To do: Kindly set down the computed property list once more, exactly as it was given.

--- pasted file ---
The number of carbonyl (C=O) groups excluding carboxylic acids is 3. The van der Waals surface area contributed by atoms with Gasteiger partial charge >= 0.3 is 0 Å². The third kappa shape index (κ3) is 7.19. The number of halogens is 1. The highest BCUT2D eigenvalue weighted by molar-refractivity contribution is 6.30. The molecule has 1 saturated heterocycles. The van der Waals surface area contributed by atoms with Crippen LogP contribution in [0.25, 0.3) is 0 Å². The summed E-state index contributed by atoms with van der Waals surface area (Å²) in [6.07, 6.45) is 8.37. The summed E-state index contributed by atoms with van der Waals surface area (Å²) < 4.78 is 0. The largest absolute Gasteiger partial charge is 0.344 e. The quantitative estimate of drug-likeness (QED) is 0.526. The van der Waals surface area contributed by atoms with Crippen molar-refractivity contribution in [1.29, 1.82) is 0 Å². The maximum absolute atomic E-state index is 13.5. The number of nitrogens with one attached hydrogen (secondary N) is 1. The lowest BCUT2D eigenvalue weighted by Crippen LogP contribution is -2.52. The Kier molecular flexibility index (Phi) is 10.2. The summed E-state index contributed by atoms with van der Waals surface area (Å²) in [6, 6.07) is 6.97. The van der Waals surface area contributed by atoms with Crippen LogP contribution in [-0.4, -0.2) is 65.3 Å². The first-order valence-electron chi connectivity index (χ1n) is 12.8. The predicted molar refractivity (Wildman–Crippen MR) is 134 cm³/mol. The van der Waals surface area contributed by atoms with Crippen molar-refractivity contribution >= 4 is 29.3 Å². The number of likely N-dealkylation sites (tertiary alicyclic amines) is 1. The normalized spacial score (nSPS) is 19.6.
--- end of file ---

The number of carbonyl (C=O) groups excluding carboxylic acids is 3. The van der Waals surface area contributed by atoms with Gasteiger partial charge >= 0.3 is 0 Å². The third kappa shape index (κ3) is 7.19. The number of halogens is 1. The highest BCUT2D eigenvalue weighted by molar-refractivity contribution is 6.30. The molecule has 1 saturated heterocycles. The van der Waals surface area contributed by atoms with Crippen LogP contribution in [0.25, 0.3) is 0 Å². The summed E-state index contributed by atoms with van der Waals surface area (Å²) in [6.07, 6.45) is 8.37. The summed E-state index contributed by atoms with van der Waals surface area (Å²) < 4.78 is 0. The largest absolute Gasteiger partial charge is 0.344 e. The quantitative estimate of drug-likeness (QED) is 0.526. The van der Waals surface area contributed by atoms with Crippen molar-refractivity contribution in [1.29, 1.82) is 0 Å². The maximum absolute atomic E-state index is 13.5. The number of nitrogens with one attached hydrogen (secondary N) is 1. The lowest BCUT2D eigenvalue weighted by Crippen LogP contribution is -2.52. The Kier molecular flexibility index (Phi) is 10.2. The summed E-state index contributed by atoms with van der Waals surface area (Å²) in [6, 6.07) is 6.97. The van der Waals surface area contributed by atoms with Crippen LogP contribution in [-0.4, -0.2) is 65.3 Å². The first-order valence-electron chi connectivity index (χ1n) is 12.8. The predicted molar refractivity (Wildman–Crippen MR) is 134 cm³/mol. The van der Waals surface area contributed by atoms with Crippen molar-refractivity contribution >= 4 is 29.3 Å². The number of likely N-dealkylation sites (tertiary alicyclic amines) is 1. The normalized spacial score (nSPS) is 19.6.